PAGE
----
BECKLEY, WV (WOAY) – You probably know the phrase: Does the punishment fit the crime?
In the case of homicides here in West Virginia, some attorneys feel that the answer isn’t always yes.
“Homicide offense, sometimes, have penalties that just don’t correlate with the severity of the offense,” said Raleigh County Prosecuting Attorney Benjamin Hatfield.
A determinant sentence means that the judge selects the number of years for a sentence from a starting point. For first-degree robbery, that’s 10 years and up. For second-degree murder, the maximum sentence is far less.
“40 years is the maximum sentence on a second-degree murder, but you could potentially get more on a first-degree robbery,” Hatfield said.
In the spring, Hatfield’s office prosecuted a man who had committed murder. Not just in Raleigh County, but in Kanawha County before that, where he was sentenced to and then released from prison.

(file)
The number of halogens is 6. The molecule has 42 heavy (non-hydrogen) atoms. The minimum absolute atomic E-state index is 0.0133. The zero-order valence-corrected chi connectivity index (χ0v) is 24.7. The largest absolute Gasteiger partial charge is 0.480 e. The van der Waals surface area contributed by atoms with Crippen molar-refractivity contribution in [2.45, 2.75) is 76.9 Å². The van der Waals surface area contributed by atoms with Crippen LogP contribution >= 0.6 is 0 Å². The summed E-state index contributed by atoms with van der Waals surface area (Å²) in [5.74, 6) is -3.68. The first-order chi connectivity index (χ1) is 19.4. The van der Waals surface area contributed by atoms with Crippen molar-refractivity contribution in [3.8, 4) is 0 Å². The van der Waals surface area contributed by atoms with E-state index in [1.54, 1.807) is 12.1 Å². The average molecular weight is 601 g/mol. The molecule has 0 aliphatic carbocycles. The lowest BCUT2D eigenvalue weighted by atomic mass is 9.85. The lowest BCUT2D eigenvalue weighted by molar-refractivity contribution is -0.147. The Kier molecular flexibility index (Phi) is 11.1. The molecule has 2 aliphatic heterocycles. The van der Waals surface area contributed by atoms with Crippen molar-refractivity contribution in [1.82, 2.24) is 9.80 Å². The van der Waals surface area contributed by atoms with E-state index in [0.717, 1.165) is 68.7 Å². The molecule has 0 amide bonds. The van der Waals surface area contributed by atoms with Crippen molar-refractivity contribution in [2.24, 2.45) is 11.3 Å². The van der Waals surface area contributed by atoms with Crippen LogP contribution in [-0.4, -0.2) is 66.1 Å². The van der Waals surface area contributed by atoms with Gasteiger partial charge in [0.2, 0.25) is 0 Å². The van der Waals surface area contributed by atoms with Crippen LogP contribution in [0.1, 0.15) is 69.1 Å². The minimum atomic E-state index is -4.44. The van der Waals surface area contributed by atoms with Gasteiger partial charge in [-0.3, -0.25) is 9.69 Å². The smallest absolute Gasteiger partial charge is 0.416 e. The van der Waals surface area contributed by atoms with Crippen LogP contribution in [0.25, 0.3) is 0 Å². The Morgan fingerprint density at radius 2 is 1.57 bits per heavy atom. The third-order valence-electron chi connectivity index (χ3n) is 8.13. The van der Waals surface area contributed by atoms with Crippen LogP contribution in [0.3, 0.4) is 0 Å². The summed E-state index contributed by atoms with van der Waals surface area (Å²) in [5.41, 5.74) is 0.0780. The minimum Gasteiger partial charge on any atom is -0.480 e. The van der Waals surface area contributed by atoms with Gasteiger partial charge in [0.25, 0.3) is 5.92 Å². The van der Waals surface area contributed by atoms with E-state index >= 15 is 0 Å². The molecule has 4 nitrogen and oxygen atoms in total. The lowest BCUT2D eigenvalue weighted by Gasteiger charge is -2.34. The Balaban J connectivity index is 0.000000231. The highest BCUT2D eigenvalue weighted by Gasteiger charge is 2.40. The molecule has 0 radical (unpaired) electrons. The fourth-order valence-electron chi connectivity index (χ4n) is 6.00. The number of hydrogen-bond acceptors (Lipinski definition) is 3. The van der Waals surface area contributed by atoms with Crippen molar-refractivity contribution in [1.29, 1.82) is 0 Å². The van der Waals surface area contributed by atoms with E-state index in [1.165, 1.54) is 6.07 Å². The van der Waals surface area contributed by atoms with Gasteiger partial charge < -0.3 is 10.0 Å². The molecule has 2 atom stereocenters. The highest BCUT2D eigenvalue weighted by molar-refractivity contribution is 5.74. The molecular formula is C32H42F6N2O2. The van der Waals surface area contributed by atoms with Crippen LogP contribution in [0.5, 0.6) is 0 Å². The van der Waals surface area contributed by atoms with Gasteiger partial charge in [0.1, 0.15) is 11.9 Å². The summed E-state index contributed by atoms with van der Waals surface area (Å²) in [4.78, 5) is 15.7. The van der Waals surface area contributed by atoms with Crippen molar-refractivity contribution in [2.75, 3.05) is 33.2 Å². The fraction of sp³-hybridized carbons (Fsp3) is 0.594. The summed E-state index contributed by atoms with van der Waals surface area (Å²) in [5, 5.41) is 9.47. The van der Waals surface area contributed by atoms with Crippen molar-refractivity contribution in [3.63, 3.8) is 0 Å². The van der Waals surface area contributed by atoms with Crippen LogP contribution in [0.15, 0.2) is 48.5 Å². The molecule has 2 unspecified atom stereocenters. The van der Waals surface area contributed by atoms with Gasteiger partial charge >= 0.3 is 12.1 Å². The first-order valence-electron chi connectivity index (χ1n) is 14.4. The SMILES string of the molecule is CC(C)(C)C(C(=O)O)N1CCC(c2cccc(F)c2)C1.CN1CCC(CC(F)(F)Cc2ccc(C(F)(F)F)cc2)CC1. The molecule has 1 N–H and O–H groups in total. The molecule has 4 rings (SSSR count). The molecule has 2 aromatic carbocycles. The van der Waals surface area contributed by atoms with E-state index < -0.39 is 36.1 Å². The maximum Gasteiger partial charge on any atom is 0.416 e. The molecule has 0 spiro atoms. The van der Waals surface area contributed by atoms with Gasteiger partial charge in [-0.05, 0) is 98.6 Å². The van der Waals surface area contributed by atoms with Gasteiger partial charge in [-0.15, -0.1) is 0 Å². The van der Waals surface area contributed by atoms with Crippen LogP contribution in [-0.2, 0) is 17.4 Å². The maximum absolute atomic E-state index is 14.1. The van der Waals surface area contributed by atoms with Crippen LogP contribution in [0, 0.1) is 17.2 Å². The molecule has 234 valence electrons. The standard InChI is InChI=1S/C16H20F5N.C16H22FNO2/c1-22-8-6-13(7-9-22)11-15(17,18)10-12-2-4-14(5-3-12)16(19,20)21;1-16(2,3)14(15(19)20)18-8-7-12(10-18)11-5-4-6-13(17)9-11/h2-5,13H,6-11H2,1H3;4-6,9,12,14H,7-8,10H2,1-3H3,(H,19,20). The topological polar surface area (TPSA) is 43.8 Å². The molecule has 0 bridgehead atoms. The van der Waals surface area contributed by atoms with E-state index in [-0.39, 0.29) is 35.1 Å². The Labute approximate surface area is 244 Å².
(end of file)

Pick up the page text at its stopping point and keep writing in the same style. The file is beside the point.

“There’s an actual present example of someone who shouldn’t have been out to commit a crime,” said Raleigh County Assistant Prosecuting Attorney Brian Parsons. “Then, took another life in our county.”
It’s not just about Hatfield and Parsons getting what they believe is a fair sentence. Families and friends are impacted by the punishments determined in these cases.
“They’ll be disappointed, often times,” Parsons said. “We have no control over that.”
But as of now, there’s no timeline for what appears to be a necessary change.
“We enforce the laws as they’re written, the statutes as they are in the books right now,” Hatfield said. “That’s the most we can do.”